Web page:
Colored quartz additives are very flat and smooth, and the finished surface is likewise. The colors or “specks” help to hide surface imperfections, and can also make dirt and debris less visible on the pool floor.

Pozzolans: This additive dramatically improves the performance of pool plaster, but you won’t know it’s there. It doesn’t change the color or texture of the plaster. What it does do, is help preserve your plaster and protect it from etching and mottling. It does this by locking up calcium hydroxide, and preventing its reaction with other compounds. The result is a longer lasting, smoother finish.

Silicone Shield: Another additive that is used to extend the lifespan and durability of pool plaster, Silicone Shield is used to “waterproof” your plaster. The product claims to reduce staining, chemical deterioration and solubility of the plaster, by essentially locking out water – like a shield of silicone.

Exposed Aggregates

PebbleTec brought the idea from Australia. Using pea gravel sized river pebbles started as the best way to install a beach front entry, without waterline staining. It’s called “exposed” aggregate because after application, a thin top layer is removed to expose the aggregate, or the tiny, colored pebbles.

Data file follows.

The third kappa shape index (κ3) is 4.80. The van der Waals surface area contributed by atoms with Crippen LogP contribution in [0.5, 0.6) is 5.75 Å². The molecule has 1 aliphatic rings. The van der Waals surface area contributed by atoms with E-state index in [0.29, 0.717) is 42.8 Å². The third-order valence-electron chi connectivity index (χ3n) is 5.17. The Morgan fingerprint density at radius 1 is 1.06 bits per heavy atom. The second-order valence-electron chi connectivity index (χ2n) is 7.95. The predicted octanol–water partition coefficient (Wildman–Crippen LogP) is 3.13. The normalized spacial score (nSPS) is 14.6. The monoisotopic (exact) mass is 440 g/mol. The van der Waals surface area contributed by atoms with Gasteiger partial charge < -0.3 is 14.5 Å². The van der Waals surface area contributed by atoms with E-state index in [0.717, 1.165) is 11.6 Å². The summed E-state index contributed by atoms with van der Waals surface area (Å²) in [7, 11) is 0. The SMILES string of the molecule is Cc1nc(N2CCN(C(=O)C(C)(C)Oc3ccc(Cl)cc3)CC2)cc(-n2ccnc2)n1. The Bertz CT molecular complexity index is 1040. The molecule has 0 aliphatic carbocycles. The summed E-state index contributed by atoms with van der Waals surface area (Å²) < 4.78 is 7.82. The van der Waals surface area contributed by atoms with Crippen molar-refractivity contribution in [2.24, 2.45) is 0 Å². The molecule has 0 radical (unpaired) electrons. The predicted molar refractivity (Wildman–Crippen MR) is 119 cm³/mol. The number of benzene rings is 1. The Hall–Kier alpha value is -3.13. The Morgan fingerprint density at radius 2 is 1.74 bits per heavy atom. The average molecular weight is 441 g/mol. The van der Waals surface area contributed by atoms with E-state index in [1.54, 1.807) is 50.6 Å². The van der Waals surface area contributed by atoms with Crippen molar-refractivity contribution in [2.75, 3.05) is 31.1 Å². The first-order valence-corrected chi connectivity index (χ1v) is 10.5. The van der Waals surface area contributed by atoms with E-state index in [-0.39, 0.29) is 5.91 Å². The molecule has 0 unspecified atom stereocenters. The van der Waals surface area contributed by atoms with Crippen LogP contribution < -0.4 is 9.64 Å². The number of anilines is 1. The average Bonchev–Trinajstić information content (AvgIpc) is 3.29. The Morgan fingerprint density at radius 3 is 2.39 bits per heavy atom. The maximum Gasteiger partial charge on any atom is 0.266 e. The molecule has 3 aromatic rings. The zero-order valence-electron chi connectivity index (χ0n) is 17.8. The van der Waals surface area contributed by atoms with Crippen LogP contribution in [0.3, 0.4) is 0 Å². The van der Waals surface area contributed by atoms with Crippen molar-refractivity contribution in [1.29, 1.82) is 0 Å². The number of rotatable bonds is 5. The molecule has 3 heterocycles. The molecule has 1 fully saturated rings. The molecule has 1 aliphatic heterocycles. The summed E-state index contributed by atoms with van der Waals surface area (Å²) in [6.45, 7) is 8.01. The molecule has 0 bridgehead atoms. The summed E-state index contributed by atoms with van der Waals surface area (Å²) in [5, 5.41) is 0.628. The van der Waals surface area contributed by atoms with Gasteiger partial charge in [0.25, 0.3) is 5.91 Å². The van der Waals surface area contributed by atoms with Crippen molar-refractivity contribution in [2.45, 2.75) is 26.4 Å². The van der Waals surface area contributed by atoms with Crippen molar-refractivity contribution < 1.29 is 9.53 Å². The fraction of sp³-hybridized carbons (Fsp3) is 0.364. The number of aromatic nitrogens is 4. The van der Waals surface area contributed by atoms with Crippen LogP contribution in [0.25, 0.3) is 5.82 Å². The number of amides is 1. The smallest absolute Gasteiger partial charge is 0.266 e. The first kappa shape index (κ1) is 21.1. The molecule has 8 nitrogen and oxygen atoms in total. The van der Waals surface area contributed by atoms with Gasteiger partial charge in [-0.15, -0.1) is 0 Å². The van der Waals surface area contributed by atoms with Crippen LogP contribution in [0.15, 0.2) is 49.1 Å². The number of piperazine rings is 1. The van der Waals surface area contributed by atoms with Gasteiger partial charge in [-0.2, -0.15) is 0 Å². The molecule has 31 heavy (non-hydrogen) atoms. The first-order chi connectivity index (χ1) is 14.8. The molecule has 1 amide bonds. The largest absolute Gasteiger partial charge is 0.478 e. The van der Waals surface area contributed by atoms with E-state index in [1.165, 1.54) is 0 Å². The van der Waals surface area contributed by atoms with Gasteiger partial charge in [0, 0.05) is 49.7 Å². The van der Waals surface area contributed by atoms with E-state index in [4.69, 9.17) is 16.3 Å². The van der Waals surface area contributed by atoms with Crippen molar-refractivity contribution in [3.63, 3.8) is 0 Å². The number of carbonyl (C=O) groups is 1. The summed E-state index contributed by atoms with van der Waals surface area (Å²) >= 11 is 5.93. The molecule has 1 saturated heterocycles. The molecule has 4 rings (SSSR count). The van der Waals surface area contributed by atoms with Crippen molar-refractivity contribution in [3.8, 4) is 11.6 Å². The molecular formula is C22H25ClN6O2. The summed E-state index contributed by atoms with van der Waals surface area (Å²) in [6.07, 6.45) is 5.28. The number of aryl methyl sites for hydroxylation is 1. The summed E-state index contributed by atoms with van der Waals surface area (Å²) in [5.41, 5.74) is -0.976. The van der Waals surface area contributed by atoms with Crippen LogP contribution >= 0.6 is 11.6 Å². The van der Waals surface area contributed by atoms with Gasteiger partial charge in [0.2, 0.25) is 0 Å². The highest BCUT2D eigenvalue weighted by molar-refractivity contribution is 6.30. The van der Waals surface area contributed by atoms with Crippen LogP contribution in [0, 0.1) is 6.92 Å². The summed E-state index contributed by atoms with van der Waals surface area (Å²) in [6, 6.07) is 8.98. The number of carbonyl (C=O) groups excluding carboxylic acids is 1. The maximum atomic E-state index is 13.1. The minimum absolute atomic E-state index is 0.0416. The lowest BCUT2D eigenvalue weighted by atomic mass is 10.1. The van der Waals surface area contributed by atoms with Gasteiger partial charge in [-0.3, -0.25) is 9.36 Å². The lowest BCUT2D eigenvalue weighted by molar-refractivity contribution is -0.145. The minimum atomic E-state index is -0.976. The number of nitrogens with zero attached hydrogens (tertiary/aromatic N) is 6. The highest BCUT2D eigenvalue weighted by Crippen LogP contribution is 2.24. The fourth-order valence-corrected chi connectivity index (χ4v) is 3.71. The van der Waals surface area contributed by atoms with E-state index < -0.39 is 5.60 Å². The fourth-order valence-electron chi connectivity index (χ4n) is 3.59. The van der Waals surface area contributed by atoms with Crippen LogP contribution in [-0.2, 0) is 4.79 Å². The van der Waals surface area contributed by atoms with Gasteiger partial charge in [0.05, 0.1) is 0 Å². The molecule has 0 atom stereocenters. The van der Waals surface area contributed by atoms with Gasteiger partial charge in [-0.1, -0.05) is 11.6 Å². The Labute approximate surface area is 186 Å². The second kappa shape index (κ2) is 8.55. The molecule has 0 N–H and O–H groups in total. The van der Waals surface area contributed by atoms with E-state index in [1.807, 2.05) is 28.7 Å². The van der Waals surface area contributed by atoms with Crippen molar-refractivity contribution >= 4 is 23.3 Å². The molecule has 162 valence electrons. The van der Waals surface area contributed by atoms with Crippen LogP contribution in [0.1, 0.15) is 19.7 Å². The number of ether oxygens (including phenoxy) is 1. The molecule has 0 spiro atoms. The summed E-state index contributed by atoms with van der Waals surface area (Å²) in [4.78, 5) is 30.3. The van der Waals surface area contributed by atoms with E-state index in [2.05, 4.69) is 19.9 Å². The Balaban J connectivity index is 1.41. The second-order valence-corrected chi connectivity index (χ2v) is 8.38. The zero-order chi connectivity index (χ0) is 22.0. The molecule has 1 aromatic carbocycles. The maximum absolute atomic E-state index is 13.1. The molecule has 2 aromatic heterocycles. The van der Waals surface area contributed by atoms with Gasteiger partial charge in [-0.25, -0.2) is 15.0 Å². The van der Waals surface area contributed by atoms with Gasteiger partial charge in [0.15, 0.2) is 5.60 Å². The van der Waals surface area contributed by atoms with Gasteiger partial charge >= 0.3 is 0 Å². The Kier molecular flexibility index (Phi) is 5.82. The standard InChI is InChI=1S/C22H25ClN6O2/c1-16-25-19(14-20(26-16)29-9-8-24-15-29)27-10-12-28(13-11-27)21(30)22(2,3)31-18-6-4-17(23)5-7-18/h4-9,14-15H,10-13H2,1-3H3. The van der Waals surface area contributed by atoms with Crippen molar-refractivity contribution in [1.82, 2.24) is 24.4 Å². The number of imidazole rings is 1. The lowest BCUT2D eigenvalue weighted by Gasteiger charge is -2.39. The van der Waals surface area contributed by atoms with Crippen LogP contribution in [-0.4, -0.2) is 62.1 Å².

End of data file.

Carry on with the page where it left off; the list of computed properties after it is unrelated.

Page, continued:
Other pebble products such as Pebble Sheen, Fina and River Rok are now available to plasterers. These create a smooth surface, although somewhat more “bumpy” than other pool surface types. The pebbles have a much higher resistance to water and chemicals, and typically last much longer than regular pool plaster.

Beadcrete is another Australian product, using tiny glass beads set in a polymer modified mortar. Very reflective and slip resistant. More chemically resistant than marcite, or marble dust pool plaster; it should be longer lasting as well.


If all of this choice is overwhelming, you can always just go with white plaster again! It’s not quite as durable as the other pool surfaces with a greater amount of surface aggregate, and it is more susceptible to visible imperfections and staining. White pool plaster is however, the most affordable plaster option you can buy!

If you have any questions regarding your plaster choice and want an impartial opinion, leave a comment below, or call our pool experts at 800-288-7946

Davy Merino
InTheSwim Blog Editor